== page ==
“Alcohol Intake Linked to Cancers, Now Include Prostate Cancer”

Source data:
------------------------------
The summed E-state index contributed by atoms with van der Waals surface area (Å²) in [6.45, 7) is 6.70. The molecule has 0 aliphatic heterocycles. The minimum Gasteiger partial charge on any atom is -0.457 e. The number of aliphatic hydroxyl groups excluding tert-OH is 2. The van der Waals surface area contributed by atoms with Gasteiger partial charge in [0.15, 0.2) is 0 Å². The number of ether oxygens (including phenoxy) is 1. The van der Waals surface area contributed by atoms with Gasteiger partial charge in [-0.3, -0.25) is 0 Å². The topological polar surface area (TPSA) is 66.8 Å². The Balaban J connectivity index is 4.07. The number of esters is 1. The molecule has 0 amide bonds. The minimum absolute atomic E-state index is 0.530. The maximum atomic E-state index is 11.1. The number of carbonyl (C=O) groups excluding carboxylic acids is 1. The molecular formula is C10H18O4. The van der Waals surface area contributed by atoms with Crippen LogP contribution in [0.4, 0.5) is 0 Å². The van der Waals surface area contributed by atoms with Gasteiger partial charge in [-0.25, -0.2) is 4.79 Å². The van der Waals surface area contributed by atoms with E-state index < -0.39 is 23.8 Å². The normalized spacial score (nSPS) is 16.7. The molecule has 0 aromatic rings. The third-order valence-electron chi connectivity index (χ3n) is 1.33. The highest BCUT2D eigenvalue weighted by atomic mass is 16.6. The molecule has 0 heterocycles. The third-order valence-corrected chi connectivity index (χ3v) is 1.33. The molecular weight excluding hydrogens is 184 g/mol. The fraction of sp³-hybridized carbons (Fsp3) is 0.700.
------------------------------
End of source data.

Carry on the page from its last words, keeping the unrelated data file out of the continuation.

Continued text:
Breast, esophagus, colon, and liver, are malignancies for which alcohol is a well-established risk factor. New studies indicate that prostate cancer can be added to the list of cancers for which drinking alcohol is a risk factor. The International Agency for Research on Cancer (IARC) declared alcohol to be a cancer-causing agent (carcinogen) in 1988. Alcoholic beverages can contain at least 15 carcinogenic compounds, including acetaldehyde, acrylamide, aflatoxins, arsenic, benzene, cadmium, ethanol, ethyl carbamate, formaldehyde, and lead. Ethanol is the most important carcinogen in alcoholic beverages. The 2014 World Cancer Report (WCR), issued by the World Health Organization’s IARC said that no amount of alcohol is safe. Nonetheless, today we hear the dangerous mantra of “responsible drinking” which promotes or gives one a free pass to drink alcohol in moderation. Repeated studies show the more alcohol that a person drinks, the higher the risk of developing cancer. In fact, a causal relationship exists between alcohol consumption and cancers of the mouth, pharynx, larynx, esophagus, colon-rectum, liver, and female breast. Additionally, a significant relationship also exists between alcohol consumption and pancreatic cancer.

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